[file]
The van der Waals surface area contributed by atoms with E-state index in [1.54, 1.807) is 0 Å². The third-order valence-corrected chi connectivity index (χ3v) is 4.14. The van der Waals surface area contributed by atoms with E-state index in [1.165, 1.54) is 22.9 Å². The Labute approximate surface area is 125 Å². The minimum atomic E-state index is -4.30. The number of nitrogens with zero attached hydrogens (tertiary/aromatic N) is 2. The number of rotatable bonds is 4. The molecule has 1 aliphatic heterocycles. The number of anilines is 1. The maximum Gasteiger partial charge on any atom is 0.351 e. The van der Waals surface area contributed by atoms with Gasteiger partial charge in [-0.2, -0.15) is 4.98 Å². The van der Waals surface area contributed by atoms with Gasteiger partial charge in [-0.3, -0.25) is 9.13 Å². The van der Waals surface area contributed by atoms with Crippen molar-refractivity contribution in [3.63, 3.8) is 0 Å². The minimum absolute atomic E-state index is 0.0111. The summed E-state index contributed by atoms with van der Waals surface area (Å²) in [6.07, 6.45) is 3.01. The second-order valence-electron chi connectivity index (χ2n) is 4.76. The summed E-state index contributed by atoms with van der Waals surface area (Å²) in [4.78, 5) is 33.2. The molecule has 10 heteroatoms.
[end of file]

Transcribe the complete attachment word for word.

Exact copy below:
The van der Waals surface area contributed by atoms with E-state index in [1.54, 1.807) is 0 Å². The third-order valence-corrected chi connectivity index (χ3v) is 4.14. The van der Waals surface area contributed by atoms with E-state index in [1.165, 1.54) is 22.9 Å². The Labute approximate surface area is 125 Å². The minimum atomic E-state index is -4.30. The number of nitrogens with zero attached hydrogens (tertiary/aromatic N) is 2. The number of rotatable bonds is 4. The molecule has 1 aliphatic heterocycles. The number of anilines is 1. The maximum Gasteiger partial charge on any atom is 0.351 e. The van der Waals surface area contributed by atoms with Gasteiger partial charge in [-0.2, -0.15) is 4.98 Å². The van der Waals surface area contributed by atoms with Gasteiger partial charge in [-0.3, -0.25) is 9.13 Å². The van der Waals surface area contributed by atoms with Crippen molar-refractivity contribution in [3.63, 3.8) is 0 Å². The minimum absolute atomic E-state index is 0.0111. The summed E-state index contributed by atoms with van der Waals surface area (Å²) in [6.07, 6.45) is 3.01. The second-order valence-electron chi connectivity index (χ2n) is 4.76. The summed E-state index contributed by atoms with van der Waals surface area (Å²) in [4.78, 5) is 33.2. The molecule has 10 heteroatoms.